Digitising the archive of geneticist Hans Grüneberg

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By | From the Collections

Photograph from press cutting dated 15 November 1947 File ref: PP/GRU/57

Photograph from press cutting dated 15 November 1947 File ref: PP/GRU/57


The Wellcome Library is host to numerous scientists who are famed for discovering important aspects of genetics, many of whose papers are being digitised as part of a major on-going project. While Arthur Mourant was the so-called ‘father of serology’, Hans Grüneberg was believed to be the ‘father of mouse genetics’ (Lewis and Hunt, Biographical Memoirs of Members of the Royal Society, 1984, vol. 30, p.239).

His papers were recently catalogued (see our earlier post) and these papers are now in the process of being digitised. A gifted Jewish scientist, Grüneberg was plucked from Germany in 1933, to work on the genetics of the mouse at University College London, alongside another distinguished geneticist, J. B. S. Haldane. According to Lewis and Hunt, Gruneberg’s “…great strength was his singleness of purpose … reinforced when he saw the mouse as a model for the understanding of inherited defects in man”.

Grüneberg’s personal papers contain numerous lab notes, correspondence and research on the genetic make-up and defects of the ‘house mouse’, including press cuttings retained by Grüneberg for their relevance to his work. But it wasn’t just mice Grüneberg paid attention to as we see in a cutting dated 15 November 1947, headed ‘’British Rabbits. They like to walk on two feet” which shows two rabbits (see image above) apparently suffering from a genetic spinal defect: 

On a table top in Reginald Freeman’s butcher shop in Barking outside of London, England, two young rabbits named Junior and Mr. Walker padded back and forth on their forefeet before an admiring crowd. Mr Freeman, used to his rabbits’ habits, took a seat in the corner. To people who wondered why the rabbits walked this way, he explained that the rabbits simply like to. Both have been doing it since they were born. Mr. Walker the elder rabbit, started right off walking on his forefeet. Junior, a female, at first experimented with the more conventional four-legged method but after watching Mr. Walker for a while switched to his two-legged style. Mr. Freeman asked a veterinarian about all this and was told the rabbits’ spinal muscles were underdeveloped and they walked on two legs because it was easier.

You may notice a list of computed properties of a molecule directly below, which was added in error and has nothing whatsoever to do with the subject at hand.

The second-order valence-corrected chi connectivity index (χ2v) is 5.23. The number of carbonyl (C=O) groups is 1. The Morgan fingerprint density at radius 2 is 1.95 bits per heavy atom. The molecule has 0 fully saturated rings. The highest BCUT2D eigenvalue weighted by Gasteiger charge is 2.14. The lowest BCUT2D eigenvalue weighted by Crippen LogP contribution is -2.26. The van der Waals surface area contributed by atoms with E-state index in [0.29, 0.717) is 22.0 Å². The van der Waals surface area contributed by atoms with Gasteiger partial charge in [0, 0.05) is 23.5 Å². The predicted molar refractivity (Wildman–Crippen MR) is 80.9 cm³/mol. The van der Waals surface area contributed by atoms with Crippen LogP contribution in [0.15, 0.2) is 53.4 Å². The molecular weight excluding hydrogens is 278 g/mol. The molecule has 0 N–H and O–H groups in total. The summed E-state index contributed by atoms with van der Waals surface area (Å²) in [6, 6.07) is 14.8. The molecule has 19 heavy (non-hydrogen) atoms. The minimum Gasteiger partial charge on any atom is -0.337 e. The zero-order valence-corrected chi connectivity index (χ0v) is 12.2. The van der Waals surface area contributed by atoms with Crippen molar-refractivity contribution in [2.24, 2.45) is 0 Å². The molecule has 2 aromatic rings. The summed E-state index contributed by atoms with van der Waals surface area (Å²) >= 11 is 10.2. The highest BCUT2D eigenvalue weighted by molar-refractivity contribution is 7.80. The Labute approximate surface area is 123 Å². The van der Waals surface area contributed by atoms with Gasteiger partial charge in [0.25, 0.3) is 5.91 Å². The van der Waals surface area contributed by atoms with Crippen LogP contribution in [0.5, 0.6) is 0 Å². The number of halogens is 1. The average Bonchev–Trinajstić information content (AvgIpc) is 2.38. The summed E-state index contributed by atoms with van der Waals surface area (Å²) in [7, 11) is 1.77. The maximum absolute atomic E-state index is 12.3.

X-ray of normal and transgenic mice. Wellcome Images No. B0003657.

X-ray of normal and transgenic mice. Wellcome Images No. B0003657.

The study of spinal cord neural tube defects, which would have probably been the cause of the rabbits’ deformity was one of the areas that Grüneberg researched in embryonic and new born (specifically ‘curly-tail’) mice for their striking similarity to the situation in humans. For information on his research in this field, see ‘Genetical studies of the skeleton of the mouse VIII. curly-tail’ in Journal of Genetics 52 (1954), The pathology of development : a study of inherited skeletal disorders in animals / by Hans Grüneberg, Oxford, Blackwell, 1963 and file ref: PP/GRU/80)

Image refs: Photograph from press cutting dated 15 November 1947 File ref: PP/GRU/57. X-ray of normal (left) and transgenic (right) mice, B0003657, Wellcome Images.

Julia Nurse

Julia Nurse

Julia Nurse is Collections Researcher at the Wellcome Library. With a background in art history, she has previously worked as Assistant Curator of the Iconographic Collections, and more recently co-curated the content within the refurbished Reading Room.

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